Marta Russell ap888 at lafn.org
Mon Feb 22 09:54:00 PST 1999

Carrol Cox wrote:

> But, it runs afoul of a literary principle I worked out decades ago
> while reading the *Lord of the Rings* and Milton's epics.. All conscious
> beings are either humans or pure abstractions (the latter represente by
> Milton's
> God or Tolkien's Balrog), whether they are called elves, goblins,
> angels,
> devils, etc.
> So in literary terms, the vampires in Buffy are humans, not supernatural
> creatures.
> And since *all* american fiction is multi-racial and includes a
> substantial
> representation of blacks (Toni Morrison is irrefutable on thisj), the
> vampires are African Americans.

Disability cultural studies would probably say that since these "humans" have deformities of the body, face, etc. that the analogy would be to disability. Indeed, monsters, monstrous bodies, are usually derived from physical anamolies - for instance dwarfs are both real and unreal and often made evil in horror literature. The Phantom of the Opera was a disfigured human, etc.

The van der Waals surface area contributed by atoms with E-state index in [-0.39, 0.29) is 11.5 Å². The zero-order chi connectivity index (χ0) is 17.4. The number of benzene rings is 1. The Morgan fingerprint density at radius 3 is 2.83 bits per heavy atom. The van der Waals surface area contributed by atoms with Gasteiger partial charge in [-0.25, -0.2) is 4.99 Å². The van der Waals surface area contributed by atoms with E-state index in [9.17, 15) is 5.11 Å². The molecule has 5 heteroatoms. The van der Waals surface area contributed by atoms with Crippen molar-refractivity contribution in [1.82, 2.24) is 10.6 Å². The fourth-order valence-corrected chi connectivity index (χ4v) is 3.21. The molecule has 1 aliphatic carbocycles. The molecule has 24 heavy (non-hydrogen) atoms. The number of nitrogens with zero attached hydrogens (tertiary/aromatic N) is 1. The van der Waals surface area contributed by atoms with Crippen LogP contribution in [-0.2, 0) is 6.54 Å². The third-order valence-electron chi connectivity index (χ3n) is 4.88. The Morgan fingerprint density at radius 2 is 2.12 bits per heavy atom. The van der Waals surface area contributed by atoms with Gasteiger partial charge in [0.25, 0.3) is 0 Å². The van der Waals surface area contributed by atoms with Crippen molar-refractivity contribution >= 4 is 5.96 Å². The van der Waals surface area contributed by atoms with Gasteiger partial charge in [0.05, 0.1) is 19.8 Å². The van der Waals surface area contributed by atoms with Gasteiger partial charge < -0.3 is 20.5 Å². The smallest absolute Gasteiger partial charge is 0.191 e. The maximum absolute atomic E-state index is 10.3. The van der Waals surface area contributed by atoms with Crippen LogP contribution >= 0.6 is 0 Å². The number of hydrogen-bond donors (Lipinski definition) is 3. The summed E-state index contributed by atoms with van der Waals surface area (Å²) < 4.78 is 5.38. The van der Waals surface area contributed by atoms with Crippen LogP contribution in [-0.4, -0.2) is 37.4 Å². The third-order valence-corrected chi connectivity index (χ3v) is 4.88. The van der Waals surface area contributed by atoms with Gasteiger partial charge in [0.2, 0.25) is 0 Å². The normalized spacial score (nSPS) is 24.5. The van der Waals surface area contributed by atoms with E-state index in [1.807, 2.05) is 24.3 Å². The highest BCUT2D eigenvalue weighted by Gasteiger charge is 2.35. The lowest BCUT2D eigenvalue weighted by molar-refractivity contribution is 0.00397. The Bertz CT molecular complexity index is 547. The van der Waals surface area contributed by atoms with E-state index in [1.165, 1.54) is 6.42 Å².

It used to be believed that disability was caused by the devil, if you were bad, paying some spiritual debt, or that a person with a disability was an omen, usually a bad one. Literature has used disability as a dramatic device, usually always a negative one. Anne Finger, a writer with a disabilitiy, who teaches at Wayne State University, has done such an interpretation of Moby Dick.

I haven't watched Buffy to see how I would interpret it specifically.

Marta Russell

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